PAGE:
Friday, April 11, 2008

Movie Review: The Business of Being Born

I saw this documentary I had wanted to see called “The Business of Being Born.” There is a lot of fear instilled in women around birth. With Madeleine I was terrified and I did not know what to expect. With Everett I wanted it different, on my terms.

My birthing experience with Madeleine was in a hospital where I received an epidural. I did not like the way that the epidural made me feel and after learning about a friend who used a doula (labor support), I decided to try a more natural route with Everett. I had a wonderful experience and really was amazed at how little pain there was having Everett with no drugs at all.

In my experience when the body is allowed the do its thing, gradually, then the pain is more bearable. If we decide to have a 3rd child I would love to use a midwife in a birthing center.

This was said by an OB doctor in the film: “For a normal, low risk woman it is overkill to go to a doctor. It's too much. An OB is a trained surgeon, we are not trained in normal births.”

When I was pregnant with Everett I asked my doctor about using a doula and she really discouraged me. I asked her if she had ever witnessed a natural birth and she said rarely! Has your doctor witnessed a natural, live birth? My OB was seriously astonished when I wanted to have a natural delivery. She warned me that the nurses would naturally put the stir ups in the bed like they would do for an epidural birth. Normal has changed in America. Very few doctors have attended a natural, no drug, birth.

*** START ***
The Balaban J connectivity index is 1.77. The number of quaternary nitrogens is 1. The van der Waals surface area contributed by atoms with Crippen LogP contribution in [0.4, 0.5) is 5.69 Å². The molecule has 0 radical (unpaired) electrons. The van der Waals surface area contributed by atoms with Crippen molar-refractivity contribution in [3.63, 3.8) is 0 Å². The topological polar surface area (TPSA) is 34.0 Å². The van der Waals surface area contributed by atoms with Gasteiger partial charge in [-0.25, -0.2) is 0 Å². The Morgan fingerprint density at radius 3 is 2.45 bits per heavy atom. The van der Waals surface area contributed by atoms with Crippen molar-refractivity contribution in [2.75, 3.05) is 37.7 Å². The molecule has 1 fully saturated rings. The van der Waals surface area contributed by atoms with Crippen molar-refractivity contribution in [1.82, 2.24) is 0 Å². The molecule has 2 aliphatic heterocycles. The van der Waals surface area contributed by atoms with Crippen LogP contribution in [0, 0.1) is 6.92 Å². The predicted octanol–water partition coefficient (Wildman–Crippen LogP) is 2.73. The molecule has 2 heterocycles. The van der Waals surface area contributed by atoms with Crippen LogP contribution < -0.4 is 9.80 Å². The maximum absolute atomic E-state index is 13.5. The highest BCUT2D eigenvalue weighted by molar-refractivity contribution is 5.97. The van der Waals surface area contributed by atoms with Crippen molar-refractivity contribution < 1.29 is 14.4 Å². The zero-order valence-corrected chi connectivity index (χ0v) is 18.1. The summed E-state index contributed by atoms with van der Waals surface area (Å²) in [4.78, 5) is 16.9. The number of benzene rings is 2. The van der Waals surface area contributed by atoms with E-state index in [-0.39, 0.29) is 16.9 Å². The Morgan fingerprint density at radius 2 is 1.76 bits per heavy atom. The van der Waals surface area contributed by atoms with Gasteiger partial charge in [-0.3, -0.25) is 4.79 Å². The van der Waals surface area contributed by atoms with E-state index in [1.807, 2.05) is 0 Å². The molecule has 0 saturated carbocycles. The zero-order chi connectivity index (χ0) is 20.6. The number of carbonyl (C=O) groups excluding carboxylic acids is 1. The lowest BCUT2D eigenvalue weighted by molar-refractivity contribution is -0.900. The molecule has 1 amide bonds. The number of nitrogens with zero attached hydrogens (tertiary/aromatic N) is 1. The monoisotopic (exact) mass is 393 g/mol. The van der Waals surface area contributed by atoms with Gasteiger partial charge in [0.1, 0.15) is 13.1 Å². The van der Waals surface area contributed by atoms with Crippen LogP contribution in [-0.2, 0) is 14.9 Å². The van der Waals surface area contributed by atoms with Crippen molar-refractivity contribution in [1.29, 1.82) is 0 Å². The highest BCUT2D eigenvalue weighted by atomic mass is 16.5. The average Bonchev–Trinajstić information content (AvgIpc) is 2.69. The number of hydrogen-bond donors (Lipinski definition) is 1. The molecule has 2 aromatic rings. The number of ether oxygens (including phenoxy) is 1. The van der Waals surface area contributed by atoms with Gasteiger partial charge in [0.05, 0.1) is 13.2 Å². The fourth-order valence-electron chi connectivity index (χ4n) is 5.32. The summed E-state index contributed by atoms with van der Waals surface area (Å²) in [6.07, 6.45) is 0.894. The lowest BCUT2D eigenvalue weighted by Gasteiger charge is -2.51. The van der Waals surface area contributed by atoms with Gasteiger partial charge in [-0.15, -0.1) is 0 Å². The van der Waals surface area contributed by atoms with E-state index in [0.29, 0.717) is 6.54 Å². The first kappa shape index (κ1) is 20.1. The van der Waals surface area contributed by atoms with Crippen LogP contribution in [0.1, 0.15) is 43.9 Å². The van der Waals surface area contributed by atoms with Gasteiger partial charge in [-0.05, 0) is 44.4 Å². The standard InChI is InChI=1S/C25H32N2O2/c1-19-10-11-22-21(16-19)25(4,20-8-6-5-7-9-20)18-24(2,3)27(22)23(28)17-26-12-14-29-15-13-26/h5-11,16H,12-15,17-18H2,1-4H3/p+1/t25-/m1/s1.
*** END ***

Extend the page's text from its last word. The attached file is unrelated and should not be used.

70% of births in Europe and Japan are attended by midwives. 8% in United States are attended by midwives.

The United States has the 2nd worst newborn death rate in the developed world. Do we have more high risk women? The United States has one of the highest maternal mortality rates among all industrialized countries. When births went into the hospital, midwives did not go there with them.

In 1990, 95% of births in the United States took place at home. In 1938, half of all births took place at home. By 1955, less than 1% of births took place at home. It remains that number today.

The hospital is set up for one kind of birth and that involves pitocin. 90% of patients are on pitocin to speed things up, to facilitate things. The hospital is trying to get the bed emptied and with pitocin an epidural is needed.

People don’t have the information. I remember reading “The Red Tent,” where I learned about how women in biblical times would have their babies squatting. Lying down is not natural or normal. It makes the pelvis smaller.

Since 1996 the Cesarean section rate has risen 46%. In 2005 1 out of every 3 births was Caesarean section. Peak C-section times are 4pm and 10pm. Are the doctors trying to make it home?

I highly recommend that you watch “The Business of Being Born.” After I watched the movie I realized that more time was spent on my baby registry then on preparing for how I would bring my baby into this world.

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